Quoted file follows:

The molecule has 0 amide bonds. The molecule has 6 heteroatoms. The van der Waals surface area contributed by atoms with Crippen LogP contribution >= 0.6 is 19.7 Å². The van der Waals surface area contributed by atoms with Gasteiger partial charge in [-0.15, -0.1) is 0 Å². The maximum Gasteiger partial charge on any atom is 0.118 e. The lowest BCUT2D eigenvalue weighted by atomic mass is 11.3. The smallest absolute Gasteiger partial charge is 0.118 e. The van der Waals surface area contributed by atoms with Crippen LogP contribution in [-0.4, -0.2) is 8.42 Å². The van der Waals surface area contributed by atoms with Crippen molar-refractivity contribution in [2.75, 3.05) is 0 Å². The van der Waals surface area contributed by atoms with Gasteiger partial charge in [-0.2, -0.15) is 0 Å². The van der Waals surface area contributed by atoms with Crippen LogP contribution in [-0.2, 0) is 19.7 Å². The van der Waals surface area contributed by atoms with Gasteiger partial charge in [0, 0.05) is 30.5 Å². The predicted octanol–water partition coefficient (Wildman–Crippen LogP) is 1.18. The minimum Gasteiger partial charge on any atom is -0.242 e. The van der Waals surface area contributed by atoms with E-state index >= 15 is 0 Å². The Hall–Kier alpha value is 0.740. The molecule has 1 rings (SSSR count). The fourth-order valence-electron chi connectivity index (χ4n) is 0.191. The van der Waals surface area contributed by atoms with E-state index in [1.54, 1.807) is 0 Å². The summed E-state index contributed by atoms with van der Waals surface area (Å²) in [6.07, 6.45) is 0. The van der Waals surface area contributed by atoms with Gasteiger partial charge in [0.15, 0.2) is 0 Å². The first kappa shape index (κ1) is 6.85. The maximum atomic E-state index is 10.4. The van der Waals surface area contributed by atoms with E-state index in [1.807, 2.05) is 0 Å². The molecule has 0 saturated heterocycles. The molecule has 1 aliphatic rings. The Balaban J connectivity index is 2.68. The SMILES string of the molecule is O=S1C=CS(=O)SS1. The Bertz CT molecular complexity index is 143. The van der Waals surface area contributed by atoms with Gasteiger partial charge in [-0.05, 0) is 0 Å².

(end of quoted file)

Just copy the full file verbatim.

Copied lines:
The molecule has 0 amide bonds. The molecule has 6 heteroatoms. The van der Waals surface area contributed by atoms with Crippen LogP contribution >= 0.6 is 19.7 Å². The van der Waals surface area contributed by atoms with Gasteiger partial charge in [-0.15, -0.1) is 0 Å². The maximum Gasteiger partial charge on any atom is 0.118 e. The lowest BCUT2D eigenvalue weighted by atomic mass is 11.3. The smallest absolute Gasteiger partial charge is 0.118 e. The van der Waals surface area contributed by atoms with Crippen LogP contribution in [-0.4, -0.2) is 8.42 Å². The van der Waals surface area contributed by atoms with Crippen molar-refractivity contribution in [2.75, 3.05) is 0 Å². The van der Waals surface area contributed by atoms with Gasteiger partial charge in [-0.2, -0.15) is 0 Å². The van der Waals surface area contributed by atoms with Crippen LogP contribution in [-0.2, 0) is 19.7 Å². The van der Waals surface area contributed by atoms with Gasteiger partial charge in [0, 0.05) is 30.5 Å². The predicted octanol–water partition coefficient (Wildman–Crippen LogP) is 1.18. The minimum Gasteiger partial charge on any atom is -0.242 e. The van der Waals surface area contributed by atoms with E-state index >= 15 is 0 Å². The Hall–Kier alpha value is 0.740. The molecule has 1 rings (SSSR count). The fourth-order valence-electron chi connectivity index (χ4n) is 0.191. The van der Waals surface area contributed by atoms with E-state index in [1.54, 1.807) is 0 Å². The summed E-state index contributed by atoms with van der Waals surface area (Å²) in [6.07, 6.45) is 0. The van der Waals surface area contributed by atoms with Gasteiger partial charge in [0.15, 0.2) is 0 Å². The first kappa shape index (κ1) is 6.85. The maximum atomic E-state index is 10.4. The van der Waals surface area contributed by atoms with E-state index in [1.807, 2.05) is 0 Å². The molecule has 0 saturated heterocycles. The molecule has 1 aliphatic rings. The Balaban J connectivity index is 2.68. The SMILES string of the molecule is O=S1C=CS(=O)SS1. The Bertz CT molecular complexity index is 143. The van der Waals surface area contributed by atoms with Gasteiger partial charge in [-0.05, 0) is 0 Å².